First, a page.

"As if Donna Tartt, Gillian Flynn, and Patricia Highsmith had collaborated on a screenplay to be filmed by Hitchcock--suspenseful and atmospheric."
--Joyce Carol Oates, author of The Book of American Martyrs
The last person Alice Shipley expected to see since arriving in Tangier with her new husband was Lucy Mason. After the accident at Bennington, the two friends--once inseparable roommates--haven't spoken in over a year. But there Lucy was, trying to make things right and return to their old rhythms. Perhaps Alice should be happy. She has not adjusted to life in Morocco, too afraid to venture out into the bustling medinas and oppressive heat. Lucy--always fearless and independent--helps Alice emerge from her flat and explore the country.
But soon a familiar feeling starts to overtake Alice--she feels controlled and stifled by Lucy at every turn. Then Alice's husband, John, goes missing, and Alice starts to question everything around her: her relationship with her enigmatic friend, her decision to ever come to Tangier, and her very own state of mind.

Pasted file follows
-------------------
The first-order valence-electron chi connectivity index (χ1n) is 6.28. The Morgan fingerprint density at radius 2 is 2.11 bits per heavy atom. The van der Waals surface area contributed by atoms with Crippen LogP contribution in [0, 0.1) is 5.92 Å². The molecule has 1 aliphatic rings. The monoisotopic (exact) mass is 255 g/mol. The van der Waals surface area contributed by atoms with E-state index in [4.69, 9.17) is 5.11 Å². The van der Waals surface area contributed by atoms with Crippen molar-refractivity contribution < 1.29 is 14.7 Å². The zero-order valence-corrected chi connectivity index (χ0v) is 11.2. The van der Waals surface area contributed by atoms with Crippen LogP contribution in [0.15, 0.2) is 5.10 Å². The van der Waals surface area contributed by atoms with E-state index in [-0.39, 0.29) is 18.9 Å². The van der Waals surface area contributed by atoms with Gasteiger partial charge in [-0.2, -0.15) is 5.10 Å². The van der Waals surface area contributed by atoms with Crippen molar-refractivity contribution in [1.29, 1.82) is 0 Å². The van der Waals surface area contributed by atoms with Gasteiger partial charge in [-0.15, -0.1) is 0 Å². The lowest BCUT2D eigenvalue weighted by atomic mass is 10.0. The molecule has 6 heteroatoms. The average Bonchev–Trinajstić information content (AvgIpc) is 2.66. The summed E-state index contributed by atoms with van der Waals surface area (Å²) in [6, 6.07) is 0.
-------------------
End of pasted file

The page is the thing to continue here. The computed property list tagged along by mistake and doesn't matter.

Tangerine is a sharp dagger of a book--a debut so tightly wound, so replete with exotic imagery and charm, so full of precise details and extraordinary craftsmanship, it will leave you absolutely breathless.
Optioned for film by George Clooney's Smokehouse Pictures, with Scarlett Johansson to star
Atomospheric . . . If The Talented Mr Ripley was recast with female leads and transplanted to Tangier, it might read a lot like Tangerine. * Vogue * As if Donna Tartt, Gillian Flynn and Patricia Highsmith had collaborated in a screenplay to be filmed by Hitchcock - suspenseful and atmospheric -- Joyce Carol Oates
Christine Mangan has her PhD in English from University College Dublin, where her thesis focused on 18th-century Gothic literature, and an MFA in fiction writing from the University of Southern Maine. Tangerine is her first novel.